After family tragedy, Miss Maryland USA uses platform to break barriers and make her voice heard

She’s been preparing for this moment for nine years. She’s traveled the country, competing in different pageants. In the last week, she’s spent her days working out, practicing how to walk on the runway and rehearsing interview questions on current events. And this weekend, Taelyr Robinson, will be living her dream: competing in the Miss USA pageant.

The Annapolis woman, this year’s Miss Maryland USA, is now on location in Nashville, Tennessee, in the midst of a pandemic, at a time when the country is divided. She sees pageants as a chance for women like her to speak out.


“I love the idea of pageants because it gives women a platform to tell their story,” said Robinson, 27.

She’s also one of 12 Black women running for Miss USA at a time when some of the big pageants have recently crowned more women of color. Last year, the winners of the three biggest pageants — Miss Universe, Miss America and Miss Teen USA — were all Black women.


According to a study, 81% of all Miss USAs have been white, while 15% have been African American. The first Black Miss USA was Carole Gist, who was crowned as Miss Michigan in 1990. There has only been one Hispanic American and two Asian Americans who were crowned Miss USA.

Robinson has participated in six national pageants. Most recently, she competed in Miss New York in 2019 and Miss New Hampshire in 2018.

A full-time model appearing in advertisements for Target, Walmart, and Skechers, as well as in Teen Vogue and Cosmopolitan, Robinson first got interested in pageants when she met a former Miss California on a photo shoot. The competitions had never occurred to Robinson, but the pageant winner told her: “You’d make for the perfect pageant girl.”

Since she never got a chance to speak out in her modeling work, Robinson liked the idea. “No one knows the voice behind the picture,” she said. She also felt she had a story to tell.

Robinson is a native of Riverside, California, outside of Los Angeles. She was raised in a two-parent household and had two younger sisters. When she was 11 years old, her father died of a heart condition. Five months later, she lost her grandmother.

Robinson said in the aftermath, her mother struggled and couldn’t keep up with bills or take care of her children.

The family of four lost their home to foreclosure. They had to live in a motel.

“I was a child still, but I was the one who made sure that my younger sisters ate dinner and that their homework was completed before they went to bed,” Robinson said.

When she was crowned Miss Maryland a year ago, she said she wanted to be an example for children who deal with similar struggles of homelessness and poverty.

“I didn’t grow up in a household where I had anyone to look up to,” Robinson said. She said she found herself getting inspiration from books on personal development, and by using vision boards. “You don’t have to be defined by your struggles.”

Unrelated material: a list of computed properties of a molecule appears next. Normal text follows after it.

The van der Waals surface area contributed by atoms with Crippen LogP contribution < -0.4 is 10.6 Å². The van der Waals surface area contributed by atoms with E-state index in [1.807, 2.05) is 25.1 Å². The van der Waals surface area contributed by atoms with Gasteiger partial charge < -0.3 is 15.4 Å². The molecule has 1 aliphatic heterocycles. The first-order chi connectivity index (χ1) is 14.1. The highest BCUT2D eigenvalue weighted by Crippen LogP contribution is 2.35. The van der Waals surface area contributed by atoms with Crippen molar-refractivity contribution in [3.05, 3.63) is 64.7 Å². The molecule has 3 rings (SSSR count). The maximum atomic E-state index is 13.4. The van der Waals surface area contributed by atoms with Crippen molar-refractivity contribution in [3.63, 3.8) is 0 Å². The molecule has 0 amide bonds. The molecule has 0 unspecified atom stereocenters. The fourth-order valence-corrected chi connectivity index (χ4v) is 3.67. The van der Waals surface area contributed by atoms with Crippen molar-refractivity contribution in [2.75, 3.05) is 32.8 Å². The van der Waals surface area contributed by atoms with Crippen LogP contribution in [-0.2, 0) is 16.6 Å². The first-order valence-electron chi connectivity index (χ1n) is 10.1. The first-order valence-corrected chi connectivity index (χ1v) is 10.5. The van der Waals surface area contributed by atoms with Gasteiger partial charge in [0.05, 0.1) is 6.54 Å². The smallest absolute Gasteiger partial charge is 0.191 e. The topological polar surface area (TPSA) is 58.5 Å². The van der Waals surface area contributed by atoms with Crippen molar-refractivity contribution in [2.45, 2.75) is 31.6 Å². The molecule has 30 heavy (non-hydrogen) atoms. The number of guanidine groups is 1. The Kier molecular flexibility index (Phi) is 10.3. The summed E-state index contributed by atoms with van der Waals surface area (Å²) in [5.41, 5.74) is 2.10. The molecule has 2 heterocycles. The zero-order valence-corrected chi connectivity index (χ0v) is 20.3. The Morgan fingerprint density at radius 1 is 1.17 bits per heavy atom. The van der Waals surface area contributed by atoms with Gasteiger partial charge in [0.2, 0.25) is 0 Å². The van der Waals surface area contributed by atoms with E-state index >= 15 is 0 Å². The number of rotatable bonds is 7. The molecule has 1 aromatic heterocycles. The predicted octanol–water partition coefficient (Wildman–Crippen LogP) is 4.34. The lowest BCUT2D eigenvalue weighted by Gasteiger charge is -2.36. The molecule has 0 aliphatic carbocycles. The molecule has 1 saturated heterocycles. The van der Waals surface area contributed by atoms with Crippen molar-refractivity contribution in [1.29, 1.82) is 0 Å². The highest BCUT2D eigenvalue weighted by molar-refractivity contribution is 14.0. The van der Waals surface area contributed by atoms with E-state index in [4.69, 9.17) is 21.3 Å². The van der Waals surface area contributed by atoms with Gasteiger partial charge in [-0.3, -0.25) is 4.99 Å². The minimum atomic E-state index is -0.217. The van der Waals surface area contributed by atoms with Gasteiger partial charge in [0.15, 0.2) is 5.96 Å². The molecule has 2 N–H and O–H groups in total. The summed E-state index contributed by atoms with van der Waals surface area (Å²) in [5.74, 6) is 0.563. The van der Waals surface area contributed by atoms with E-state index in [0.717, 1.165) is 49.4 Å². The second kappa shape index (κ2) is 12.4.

“I want to show kids that they can achieve their goals no matter where they come from.”

In addition to her modeling, Robinson has been seen on the ABC reality show The Vineyard in 2013.


She describes herself as a free spirit who loves to hop on a plane and see the world. In April 2018, Robinson went to Thailand and became a yoga teacher. Later that year, she helped create a pop-up modern art museum called Colorama in Barcelona. Inspired by the Museum of Ice Cream in New York City, the 7,000-square-foot outdoor venue was decorated with mystic pink clouds made of cotton candy, with a ball pit for adults.

In the last few years, Robinson spent her summers walking the beach in Ocean City and became a Ravens fan, enjoying games at M&T Bank Stadium with friends. In the early months of 2019, she decided to make Maryland her home.

Earlier this year, Robinson faced another loss: one of her younger sisters died after a struggle with alcoholism. She was 25 years old. And Robinson couldn’t get into the hospital to say goodbye, because of coronavirus restrictions.

“It was heartbreaking. Growing up, my sisters and I just had each other,” Robinson said. “But now I’m fueled to become an even better role model for children.”

This year the annual competition, which airs on Monday, will have a number of changes. Due to COVID-19 restrictions, all contestants must have a negative coronavirus test before arriving at Graceland and must self-quarantine for a majority of their stay. Robinson and others will only leave for the competition, and to visit the National Civil Rights Museum.

The audience will be limited to 300 people, mostly family and friends. East contestant will be given two tickets. Robinson’s mother and her surviving sister will be there, cheering her on.

Tatyana Turner is a 2020-21 corps member for Report for America, an initiative of the GroundTruth Project, a national service program that places emerging journalists in local newsrooms. She covers Black life and culture.

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